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Outside Satan

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International title Outside Satan
Section 49 edición - Sección Oficial Largometrajes
Country Francia
Year 2011
Format 35mm
Color / B&W Color
Running time 109 min
Original language Francés
Director Bruno Dumont
Screenplay Bruno Dumont
Film Editing Bruno Dumont, Basile Belkhiri
Photography Yves Cape
Art direction Cédric Ettouati
Costume Alexandra Charles
Production Jean Brehat, Rachid Bouchareb, Muriel Merlin
Cast David Dewaele (el chico), Alexandra Lematre (la chica), Valérie Mestdagh (madre), Sonia Barthélémy (madre de la chiquilla), Juliette Bacquet (chiquilla), Christophe Bon (guardián), Dominnque Caffier (hombre del perro), Aurore Broutin (viajera)
Producer 3B Productions
Distribution Company Pyramide International
Synopsis A man lives completely alone in a desolate place in rural France. A retreat that is only broken by a young woman from a neighbouring farm, a quiet visitor who every day delivers food to the hermit. It however soon becomes clear that this tranquil and magnetic man harbours something unusual, superhuman. In his own way, it is him who has kept the devil at bay far from the region, and especially far from his pallid and fragile protector and protected, with whom he shares a profound and quiet love. With his rough appearance and impassive air, he prevents evil in all its forms: be it with avenging deaths, exorcisms or keeping natural disasters in check. Even in the most adverse circumstances, miracles shall take place in the green steppes.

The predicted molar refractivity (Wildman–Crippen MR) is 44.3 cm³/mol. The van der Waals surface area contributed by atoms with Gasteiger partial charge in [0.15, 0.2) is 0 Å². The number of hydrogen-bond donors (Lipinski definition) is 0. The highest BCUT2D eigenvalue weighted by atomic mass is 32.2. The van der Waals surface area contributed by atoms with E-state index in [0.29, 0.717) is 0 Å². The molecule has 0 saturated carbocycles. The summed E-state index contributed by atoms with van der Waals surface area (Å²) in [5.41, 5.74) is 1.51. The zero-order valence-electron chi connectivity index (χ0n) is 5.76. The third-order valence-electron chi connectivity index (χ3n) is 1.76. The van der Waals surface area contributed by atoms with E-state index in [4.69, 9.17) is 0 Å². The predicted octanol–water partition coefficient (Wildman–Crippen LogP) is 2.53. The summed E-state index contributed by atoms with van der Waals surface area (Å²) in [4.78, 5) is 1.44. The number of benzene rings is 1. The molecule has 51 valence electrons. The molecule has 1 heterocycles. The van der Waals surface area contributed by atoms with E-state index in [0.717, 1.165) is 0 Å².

Director bio Bruno Dumont (Bailleul, France1958) directed his first feature film at the age of 38: The Life of Jesus (1996), shot in his hometown. This film granted him instant recognition, as it was selected for Directors' Fortnight at Cannes and won a Special Mention Caméra d'Or. He set on a demanding, harsh and raw filmic path, and returned to Cannes in 1999 with L'humanité competing in the Official Selection. The film won the Grand Prix and the amateur actors also received awards. For his next film, Dumont leaves Northern France for the california desert, where he shot Twentynine Palms, a road movie selected at Venice in 2003. His next film, Flandres (2006), a tough war film, received the Grand Prix at Cannes. That same year, the Gijón Film Festival did the first retrospective of his work in Spain, and an essay about his cinema was published. Hors Satan was presented at Cannes 2011 in the section Un certain regard.